The study has shown that gene therapy can result in stable ARSA gene replacement with high enzyme expression, including in the cerebrospinal fluid. In the 3 patients who were treated prior to onset of symptoms, the early data suggest that the regimen is a safe method to halt progression of the disease. [45] Further information can be obtained regarding this clinical trial at the website under its identifier: NCT01560182.

Researchers are developing innovative methods to overcome the barrier of getting adequate ARSA enzyme activity into the CNS. One such procedure involves transduction of neurospheres with a vector containing arylsulfatase A. [46]  

Enzyme replacement

A therapeutic strategy that has been useful for patients with other metabolic storage diseases is direct enzyme replacement. The difficulty with this strategy has always been getting adequate enzyme activity into the CNS. Intravenous injections of a recombinant human arylsulfatase A in a mouse model of MLD initially demonstrated no evidence of impact on CNS stores of sulfatide. However, with a significant increase in the injection frequency, researchers were able to demonstrate a reduction in CNS stores. [47]  

A new strategy called evolutionary redesign was used for murinization of 1 or 3 amino acid positions in the human ARSA (hARSA) protein, which increased the hARSA activity 3- and 5-fold, respectively, and no significant impact on the protein stability was observed. [48]

In the United States and Europe, clinical trials are being carried out to evaluate the safety and efficacy of a recombinant human ARSA (rhARSA) enzyme, Metazym (Shire HGT). The drug had obtained orphan drug status from the US Food and Drug Administration in early 2008. The phase I clinical trial for its use in children with late-infantile metachromatic leukodystrophy showed that the drug was safe. Unfortunately, the extension study was terminated because of a lack of efficacy (, identifier NCT00681811).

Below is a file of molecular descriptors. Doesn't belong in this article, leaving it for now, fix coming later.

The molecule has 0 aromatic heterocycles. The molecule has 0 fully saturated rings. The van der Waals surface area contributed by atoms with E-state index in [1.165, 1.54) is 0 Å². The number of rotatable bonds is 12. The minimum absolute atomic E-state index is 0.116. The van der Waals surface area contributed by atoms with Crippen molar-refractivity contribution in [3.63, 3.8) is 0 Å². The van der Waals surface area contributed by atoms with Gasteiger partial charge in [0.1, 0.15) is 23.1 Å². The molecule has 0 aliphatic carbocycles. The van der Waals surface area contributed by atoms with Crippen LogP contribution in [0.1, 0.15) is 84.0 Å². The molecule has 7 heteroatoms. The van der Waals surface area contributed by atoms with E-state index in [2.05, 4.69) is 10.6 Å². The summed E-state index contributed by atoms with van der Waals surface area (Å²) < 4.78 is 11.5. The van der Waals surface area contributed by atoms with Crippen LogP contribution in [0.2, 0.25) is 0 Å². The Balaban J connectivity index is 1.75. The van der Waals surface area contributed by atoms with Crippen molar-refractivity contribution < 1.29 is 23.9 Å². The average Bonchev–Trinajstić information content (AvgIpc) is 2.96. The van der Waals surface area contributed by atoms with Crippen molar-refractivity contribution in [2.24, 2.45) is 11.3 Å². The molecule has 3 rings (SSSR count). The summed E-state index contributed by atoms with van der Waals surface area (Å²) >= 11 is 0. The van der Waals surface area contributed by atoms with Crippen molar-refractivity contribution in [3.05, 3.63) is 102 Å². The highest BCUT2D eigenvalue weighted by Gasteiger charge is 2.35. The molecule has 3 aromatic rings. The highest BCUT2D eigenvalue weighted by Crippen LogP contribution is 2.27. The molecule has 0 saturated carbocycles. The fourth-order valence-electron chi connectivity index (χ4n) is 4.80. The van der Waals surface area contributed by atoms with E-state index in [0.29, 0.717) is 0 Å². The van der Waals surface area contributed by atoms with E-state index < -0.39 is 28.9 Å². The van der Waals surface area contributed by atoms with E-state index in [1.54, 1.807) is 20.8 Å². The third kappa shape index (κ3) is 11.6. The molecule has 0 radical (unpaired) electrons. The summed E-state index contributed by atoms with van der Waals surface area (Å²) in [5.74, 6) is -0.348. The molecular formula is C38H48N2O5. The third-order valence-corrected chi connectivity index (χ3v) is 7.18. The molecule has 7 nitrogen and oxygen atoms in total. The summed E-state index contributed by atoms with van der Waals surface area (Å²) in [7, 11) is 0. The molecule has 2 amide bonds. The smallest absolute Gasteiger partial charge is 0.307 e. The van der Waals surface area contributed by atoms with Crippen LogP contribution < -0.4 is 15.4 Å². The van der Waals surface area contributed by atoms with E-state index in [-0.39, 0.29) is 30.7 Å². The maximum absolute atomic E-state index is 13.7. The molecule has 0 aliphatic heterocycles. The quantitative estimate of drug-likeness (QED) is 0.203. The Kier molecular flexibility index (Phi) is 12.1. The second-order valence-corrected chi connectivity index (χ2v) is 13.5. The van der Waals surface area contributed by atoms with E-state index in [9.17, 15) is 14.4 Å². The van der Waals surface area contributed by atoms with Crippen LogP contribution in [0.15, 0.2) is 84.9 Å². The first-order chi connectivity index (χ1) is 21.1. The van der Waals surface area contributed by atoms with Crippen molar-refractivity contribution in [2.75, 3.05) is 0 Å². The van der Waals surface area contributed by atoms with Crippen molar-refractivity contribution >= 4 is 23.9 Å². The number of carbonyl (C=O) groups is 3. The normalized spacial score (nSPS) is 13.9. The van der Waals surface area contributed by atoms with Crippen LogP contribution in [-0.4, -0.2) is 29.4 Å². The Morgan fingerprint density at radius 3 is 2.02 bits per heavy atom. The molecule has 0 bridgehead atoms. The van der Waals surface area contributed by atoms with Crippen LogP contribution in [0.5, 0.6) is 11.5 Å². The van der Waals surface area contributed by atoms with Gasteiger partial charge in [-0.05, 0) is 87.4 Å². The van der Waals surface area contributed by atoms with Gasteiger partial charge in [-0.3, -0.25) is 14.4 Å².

With the theory that the route of administration may allow for better drug concentrations in the CNS [49] , a multicenter phase I/II clinical trial has been developed to evaluate the safety and efficacy of rhARSA administered intrathecally (, identifier NCT01510028). This study is ongoing but closed to accrual. The open-label extension arm of this study is now open by invitation (, identifier NCT01887938).

Results of the safety evaluation of intrathecal rhARSA administration showed that it was generally well tolerated by patients, and preliminary data suggest promise in further development of rhARSA therapy for patients with MLD. [50]  A population pharmacokinetic model was developed on the basis of the above-described trial (NCT01510028) to further evaluate and predict the potential efficacy of intrathecal enzyme replacement therapy. [51]

Cell therapy

Another therapeutic approach under study in mice is the use of oligodendroglial cell therapy. Givogri and colleagues [52] reported their transplantation of oligodendrocyte progenitors into mouse neonatal MLD brain. These cells engrafted and integrated without disruption or tumor formation. Compared with untreated control mice, the treated mice had reduced sulfatide accumulation in the CNS with increased enzyme activity and prevention of motor deficits. This therapeutic approach is not available for humans at this time.




Appropriate consultations involve the following specialists:

  • Neurologist

  • Ophthalmologist

  • Pediatrician

  • Orthopedist

  • Genetic counselor

  • Neurodevelopmental psychologist

  • Bone marrow transplant physician

  • Genetic, metabolic disease specialist, or both

Referral or transfer to a major medical center with experience in treating inherited neurodegenerative and metabolic disorders in a multidisciplinary setting is highly recommended.

Follow-up evaluation and treatment are often needed. A physical therapist, occupational therapist, orthopedist, ophthalmologist, neuropsychologist, and other specialists may be involved.




Genetic counseling is important to inform the family regarding the risk of occurrence in future pregnancies. Metachromatic leukodystrophy is transmitted as an autosomal-recessive trait. Multiple genetic mutations have been implicated as causes of this disorder. [7] Available methods of prenatal testing should be discussed. Tests for a deficiency in enzyme activity in amniocytes or amniotic chorionic villi and gene mutation analysis may be available.